Ever wonder what biobloggers are blogging about on their blogs? Here’s what:
- Razib posts part of a paper by Jerry Coyne and others (which I can’t seem to track down) which questions the role cis regulatory elements play in adaptive phenotypic evolution. This all part of Coyne’s war on evo-devo.
- Another post at GNXP (this one by p-ter) describes a polymorphic deletion that is associated with resistance to retroviral infection. P-ter tries to throw me a bone by mentioning the relevance of Drosophila research, but ends up shooting himself in the foot (how’s that for mixed metaphors?).
- Orac’s got a long post (Orac’s not good with concise, me not good with grammar) on a Scientific American article by Peter Duesberg about chromosomal aberrations and cancers. Interestingly, the article is written by a guy who doubts the connection between HIV and AIDS. Also interesting is how Duesberg toots his own horn on the connection between screwed up chromosomes and cancer even though it’s not his idea (despite the way he presents it), it’s not a minority viewpoint, and he neglects a fair bit of literature on other causes of cancers. Like I said to Orac, this stuff can’t be all that revolutionary if I — a dude who doesn’t know jack about cancer — know about the connection between aberrations and cancer.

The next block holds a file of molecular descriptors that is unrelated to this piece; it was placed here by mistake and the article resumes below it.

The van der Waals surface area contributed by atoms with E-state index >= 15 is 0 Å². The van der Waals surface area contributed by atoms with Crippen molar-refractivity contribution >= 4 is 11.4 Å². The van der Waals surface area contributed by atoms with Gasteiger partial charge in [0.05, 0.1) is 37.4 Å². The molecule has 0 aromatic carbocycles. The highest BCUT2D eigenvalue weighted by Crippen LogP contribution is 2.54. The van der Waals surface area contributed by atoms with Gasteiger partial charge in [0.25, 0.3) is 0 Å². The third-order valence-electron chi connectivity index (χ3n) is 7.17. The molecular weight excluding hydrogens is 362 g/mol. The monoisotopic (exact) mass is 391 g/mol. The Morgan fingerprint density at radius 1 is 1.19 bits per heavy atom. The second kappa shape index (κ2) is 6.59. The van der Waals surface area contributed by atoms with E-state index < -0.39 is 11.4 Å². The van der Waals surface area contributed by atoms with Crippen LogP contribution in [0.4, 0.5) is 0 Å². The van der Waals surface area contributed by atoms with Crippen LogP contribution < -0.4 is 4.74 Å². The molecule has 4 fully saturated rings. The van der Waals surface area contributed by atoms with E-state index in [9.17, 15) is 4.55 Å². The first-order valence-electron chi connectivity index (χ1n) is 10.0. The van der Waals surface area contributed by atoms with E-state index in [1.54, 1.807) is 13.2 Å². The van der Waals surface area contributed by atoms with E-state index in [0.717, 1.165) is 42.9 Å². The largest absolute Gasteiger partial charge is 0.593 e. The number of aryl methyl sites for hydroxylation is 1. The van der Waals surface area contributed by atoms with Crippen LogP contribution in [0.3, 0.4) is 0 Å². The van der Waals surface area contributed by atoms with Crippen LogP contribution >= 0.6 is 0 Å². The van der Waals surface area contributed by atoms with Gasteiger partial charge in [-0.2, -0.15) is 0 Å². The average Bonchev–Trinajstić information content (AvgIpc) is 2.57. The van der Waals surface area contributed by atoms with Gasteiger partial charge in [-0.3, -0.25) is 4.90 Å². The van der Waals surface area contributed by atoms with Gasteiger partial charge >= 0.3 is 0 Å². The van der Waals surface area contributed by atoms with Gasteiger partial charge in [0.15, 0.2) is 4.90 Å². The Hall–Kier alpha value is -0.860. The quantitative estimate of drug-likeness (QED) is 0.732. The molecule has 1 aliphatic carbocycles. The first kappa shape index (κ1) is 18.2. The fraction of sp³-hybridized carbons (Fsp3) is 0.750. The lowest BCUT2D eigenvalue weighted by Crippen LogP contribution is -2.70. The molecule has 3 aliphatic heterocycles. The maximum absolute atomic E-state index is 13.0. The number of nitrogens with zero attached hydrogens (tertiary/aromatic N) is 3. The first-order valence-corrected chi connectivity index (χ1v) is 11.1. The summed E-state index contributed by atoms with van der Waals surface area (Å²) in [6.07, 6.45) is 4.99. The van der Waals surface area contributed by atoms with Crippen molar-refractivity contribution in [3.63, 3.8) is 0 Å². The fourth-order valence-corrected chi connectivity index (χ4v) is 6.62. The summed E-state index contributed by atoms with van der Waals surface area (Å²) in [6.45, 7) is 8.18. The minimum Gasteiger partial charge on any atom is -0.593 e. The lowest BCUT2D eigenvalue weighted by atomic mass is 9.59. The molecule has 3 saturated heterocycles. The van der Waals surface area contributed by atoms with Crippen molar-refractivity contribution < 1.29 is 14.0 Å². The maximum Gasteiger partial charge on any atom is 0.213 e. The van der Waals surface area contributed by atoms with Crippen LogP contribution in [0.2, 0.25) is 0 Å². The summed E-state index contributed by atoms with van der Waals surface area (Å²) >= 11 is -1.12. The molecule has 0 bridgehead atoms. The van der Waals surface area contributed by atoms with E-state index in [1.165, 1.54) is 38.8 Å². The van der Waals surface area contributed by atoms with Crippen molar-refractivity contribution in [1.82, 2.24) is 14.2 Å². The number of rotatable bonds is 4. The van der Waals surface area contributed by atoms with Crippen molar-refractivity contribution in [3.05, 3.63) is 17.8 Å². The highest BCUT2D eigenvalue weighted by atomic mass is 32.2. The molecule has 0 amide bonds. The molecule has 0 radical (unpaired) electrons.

- P-ter has also blogged on constraint of gene expression profiles. He also tells us that human populations differ genetically.
- Jacob is clipping toes and writing about it at Salamander Candy.
- The worst science news article ever, and it doesn’t even mention junk DNA (via Neil).
- And, finally, ScienceBlogger “Shelly Bats” (sic) was threatened by an Editorial Assistant from the Journal of the Science of Food and Agriculture. The junior editor emailed Shelley that lawyers from John Wiley & Sons would pursue legal action against her if she did not remove a table and part of a figure from an article published in the Journal that she included in a post about that article.